Merry Brexmas. Who'd have thought, six months on, that we'd be as fascinated, if not more so, with Brexit as we were back in June? The newspapers are obsessed with it. Politicians go on endlessly about it. Social media throbs with it. And yet, and yet, virtually nothing of significance has actually happened. This is phony war - in the age of Twitter.
As a result, much is said, but little is known. Assuming the Supreme Court upholds the High Court's ruling on Article 50, what kind of parliamentary bill will the government put forward? Will it be a four liner or a forty pager? We don't know.
What kind of Brexit will the government try to achieve? Will it involve membership of the Custom's Union? Some payments to the EU budget in return for participation in some EU programmes? Conceivably, but we just don't know.
What will our partners be willing to give us when we finally come to negotiate? Are they serious about the inseparability of the 'four freedoms'? Will we be able to use our contribution to European security to leverage concessions? Will it be possible to secure their unanimous agreement to any trade deal? Who knows?
So, there is much room for speculation. That being said, as we try to show in our new report, some clues can be divined from what has happened so far. In the political realm, it is striking that, as little as we know about Brexit itself, its impact has already been enormous, in terms of both the way political positions over Brexit have shifted, and its longer term implications, particularly for the Labour party.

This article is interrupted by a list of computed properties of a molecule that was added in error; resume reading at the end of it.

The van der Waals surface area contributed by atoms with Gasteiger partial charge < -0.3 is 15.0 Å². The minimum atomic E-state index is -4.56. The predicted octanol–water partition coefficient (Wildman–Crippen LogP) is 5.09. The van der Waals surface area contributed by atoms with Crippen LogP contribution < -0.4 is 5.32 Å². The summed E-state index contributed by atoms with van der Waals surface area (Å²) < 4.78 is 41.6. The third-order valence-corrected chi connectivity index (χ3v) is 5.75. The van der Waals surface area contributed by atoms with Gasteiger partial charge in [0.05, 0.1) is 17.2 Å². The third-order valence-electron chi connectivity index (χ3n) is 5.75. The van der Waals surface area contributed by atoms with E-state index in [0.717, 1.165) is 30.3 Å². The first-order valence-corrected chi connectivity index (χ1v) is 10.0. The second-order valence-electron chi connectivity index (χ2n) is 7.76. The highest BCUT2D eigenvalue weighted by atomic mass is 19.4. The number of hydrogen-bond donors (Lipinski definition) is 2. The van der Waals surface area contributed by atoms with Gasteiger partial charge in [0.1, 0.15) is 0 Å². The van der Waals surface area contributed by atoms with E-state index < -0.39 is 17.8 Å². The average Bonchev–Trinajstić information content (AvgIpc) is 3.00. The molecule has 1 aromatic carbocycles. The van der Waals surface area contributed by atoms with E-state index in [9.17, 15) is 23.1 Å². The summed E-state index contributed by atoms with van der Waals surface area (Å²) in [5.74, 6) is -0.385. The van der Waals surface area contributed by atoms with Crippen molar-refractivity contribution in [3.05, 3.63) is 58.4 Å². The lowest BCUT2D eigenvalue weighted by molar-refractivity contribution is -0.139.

However, there is much more that we will need to know. And this applies all the more to the impact as to process. It is easy to forget, amidst the fevered discussions of the Supreme Court, various shades of Brexit, Article 50 and so on that, ultimately, the importance of our decision to leave the EU will lie in its practical impact on the lives of British people.
And here, the signs are mixed. Certainly, there has been no economic apocalypse. Then again, we haven't left the EU yet. It seems likely that the country will not be in either the single market or the customs union, in which case it is probable the economy's current performance will not be sustainable. The manner in which we do leave will thus impact hugely on the cost-benefit implications of the exercise.
Herein lies the importance of calm, dispassionate analysis. Expect, from the moment the Article 50 process is triggered, to witness the kick off of the mother of all blame games. Brexiters will take credit for any and all positive economic indicators while blaming everything and everyone except Brexit for any signs of a faltering economy. Remainers will argue the opposite.
This is why, in the new year, we intend to publish a short reflection on the kinds of factors we should take into account when starting to assess what the real world impact of Brexit has been upon our country. What indicators will be key? When will we have them? What are the variables, apart from Brexit, that might impact upon them, and how do we control for these? Establishing cause and effect in the social world is never easy, but that does not mean it should not be attempted.
And so, as you switch off your email and settle down to watch some serious telly, reassure yourself. You may be bored of Brexit by now, but - the saga has hardly started.
Professor Anand Menon is director The UK in a Changing Europe